Having read all of Ms Weirs books as well as those of other historical fiction authors, this book was the frosting on the cake as regards Anne Boleyn. This details those involved in Henry's court during her reign and the part they played in her arrest. It favors no one but provides a real taste of the law in those days and moral attitudes of the time-all of which contributed to her fall. Anne and those accused with her went to a horrible and needless death. Ms Weirs does a great job of explaining why. She gives indepth descriptions of all the events and lets you know what happened to the descendents of those executed. Even medical descriptions of decapitation, which although graphic, brings the horror of the times to life. Not the fast read of fiction but very hard to put down the closer you get to the scaffold and after your eyes are cast away. Highly recommended!

    1 out of 1 people found this review helpful.

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  • Anonymous

    Posted February 21, 2010

    I Also Recommend:

    Not Ms. Weir's best work.

    The story of Anne Boleyn is mostly a mystery, since after her fall as queen Henry VIII had most records of her destroyed and her name was never spoken in his presence again. However, I am a huge fan of Alison Weir's work and I found myself disappointed in this one. She portrays Anne as a woman who had to fight every day to earn the love of her king after the birth of the Princess Elizabeth. She points out that the entire court was rioting for Anne's downfall, but the evidence she finds is from the Emperial Ambassador Chapuys who was incredibly biased against Anne.
    Anne was an amazing and intellegent woman who found herself in circumstances beyond her control, and therefore could no longer use only her intellect to find a way out. Ms. Weir is usually wonderful at presenting all sides of the argument and fully researching her topic. Although Anne Boleyn is a difficult subject to research, given the lack of unbias materal left to us through history, the subject could have been more evenly portrayed.

    1 out of 3 people found this review helpful.

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  • Posted April 10, 2015

    About five years ago, I wanted to read about the notorious six w

    About five years ago, I wanted to read about the notorious six wives of King Henry VIII. A co-worker’s personal field of study is the Tudors and all history majors like myself know of the controversy and politics surrounding Henry VIII and his several wives. But I don’t know the details and am still learning. I read the first chapters of several notable works on these six women by David Starkey, Antonia Fraser, and Alison Weir, and Weir’s writing style was the most readable and interesting to me. I very much enjoyed that book and this did not disappoint either.
    This book tightly focuses on Henry’s second wife, Anne Boleyn, the mother of Queen Elizabeth I, and only on the final harrowing and frightening month of her life.
    It’s a chilling story of deceit and treachery, of religion and politics, of court favor and power and, in Weir’s hands, it becomes history at its best that reads like a good novel. She impartially weighs evidence–limited as it is–on both sides and lets readers make their own judgments.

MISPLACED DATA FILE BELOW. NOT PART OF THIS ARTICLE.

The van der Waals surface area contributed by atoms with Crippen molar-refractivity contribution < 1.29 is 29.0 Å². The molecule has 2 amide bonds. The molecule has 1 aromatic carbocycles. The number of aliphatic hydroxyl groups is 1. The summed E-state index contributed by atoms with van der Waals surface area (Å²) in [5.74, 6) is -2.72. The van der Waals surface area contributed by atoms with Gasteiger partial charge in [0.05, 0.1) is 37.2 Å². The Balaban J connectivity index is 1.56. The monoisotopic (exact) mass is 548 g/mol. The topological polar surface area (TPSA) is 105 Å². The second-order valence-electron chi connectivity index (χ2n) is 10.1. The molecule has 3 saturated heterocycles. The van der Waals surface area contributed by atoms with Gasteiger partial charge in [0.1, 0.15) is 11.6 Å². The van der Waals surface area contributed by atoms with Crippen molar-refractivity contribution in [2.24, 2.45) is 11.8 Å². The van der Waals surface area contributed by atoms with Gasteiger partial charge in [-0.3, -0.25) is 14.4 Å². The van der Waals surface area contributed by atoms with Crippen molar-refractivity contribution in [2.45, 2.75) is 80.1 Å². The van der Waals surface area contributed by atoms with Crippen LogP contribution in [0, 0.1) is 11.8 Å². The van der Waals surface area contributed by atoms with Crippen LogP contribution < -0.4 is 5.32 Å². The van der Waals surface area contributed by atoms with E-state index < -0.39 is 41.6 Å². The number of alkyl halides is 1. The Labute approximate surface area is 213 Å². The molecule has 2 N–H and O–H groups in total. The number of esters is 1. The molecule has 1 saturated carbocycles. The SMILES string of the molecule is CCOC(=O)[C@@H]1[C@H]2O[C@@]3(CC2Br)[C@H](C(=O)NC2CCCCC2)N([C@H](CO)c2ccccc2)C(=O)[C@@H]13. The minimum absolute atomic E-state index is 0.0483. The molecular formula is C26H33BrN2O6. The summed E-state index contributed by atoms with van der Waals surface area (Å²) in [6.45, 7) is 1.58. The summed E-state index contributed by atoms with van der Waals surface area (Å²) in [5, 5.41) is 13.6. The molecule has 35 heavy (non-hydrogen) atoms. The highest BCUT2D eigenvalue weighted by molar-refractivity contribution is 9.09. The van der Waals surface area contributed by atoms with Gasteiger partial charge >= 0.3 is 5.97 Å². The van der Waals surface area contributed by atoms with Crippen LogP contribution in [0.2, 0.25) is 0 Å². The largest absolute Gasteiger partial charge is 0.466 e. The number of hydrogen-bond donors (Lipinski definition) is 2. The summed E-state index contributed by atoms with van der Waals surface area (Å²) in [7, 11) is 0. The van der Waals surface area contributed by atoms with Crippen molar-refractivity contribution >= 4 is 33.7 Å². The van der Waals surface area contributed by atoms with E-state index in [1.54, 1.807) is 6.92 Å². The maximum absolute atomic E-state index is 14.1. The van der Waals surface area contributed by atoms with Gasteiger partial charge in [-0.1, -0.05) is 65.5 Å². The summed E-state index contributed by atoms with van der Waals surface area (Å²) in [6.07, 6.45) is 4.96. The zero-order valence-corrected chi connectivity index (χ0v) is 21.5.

Did Henry merely tire of the second wife he fell passionately in love with and waited seven years to wed? Or was it because she didn’t give him his much-needed heir, a son? Or was it her open and direct manner, her vivacity and wit, and her ambition–qualities that attracted him in the first place?
    Whatever the reasons, in less than a month the queen, along with her brother and five other men were accused of adultery, incest, and treason against the king, were arrested, imprisoned, tried, and executed. 
    Within ten days of Anne’s death, unbelievably, Henry married Jane Seymour, the woman who would finally bear him a son and raise her own family into prominence.
    Along with a gripping narrative of the events leading up to Anne’s execution, Weir discusses the precariousness of the Crown, the overwhelming influence of religion, as well as daily manners and customs of the Tudor era. 
    She also discusses the impact of the tragedy on Anne’s daughter, the powerful Queen Elizabeth I, who renounced marriage herself no doubt because of “her conviction that wedlock was an insecure state." 




    ”…were she to marry, her husband might ‘carry out some evil wish, if he had one.’“




    It is interesting that many of the very people who condemned Boleyn and the others met later with premature and brutal death themselves.

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  • Anonymous

    Posted February 5, 2014

    Interesting but

    However interesting I find this book and however astute Weir's judgements, the writing itself leaves much to be desired. No, I am not one of those readers who object to vocabulary above the middle school level; it's rather that she too often says something that she doesn't quite mean and I had to reread to establish just what she meant. Was this proofread?

    0 out of 1 people found this review helpful.

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  • Anonymous

    Posted January 30, 2012

    A student in history would like this book

    If I was in collage in a history class I would recommend this book. From my point of view I was bored and expecting so much more. Sorry, I didn't even finish the book, and wasted the money that I could have used on a much better book.

    0 out of 3 people found this review helpful.

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  • Posted October 7, 2011

    more from this reviewer

    Loved it!

    No text was provided for this review.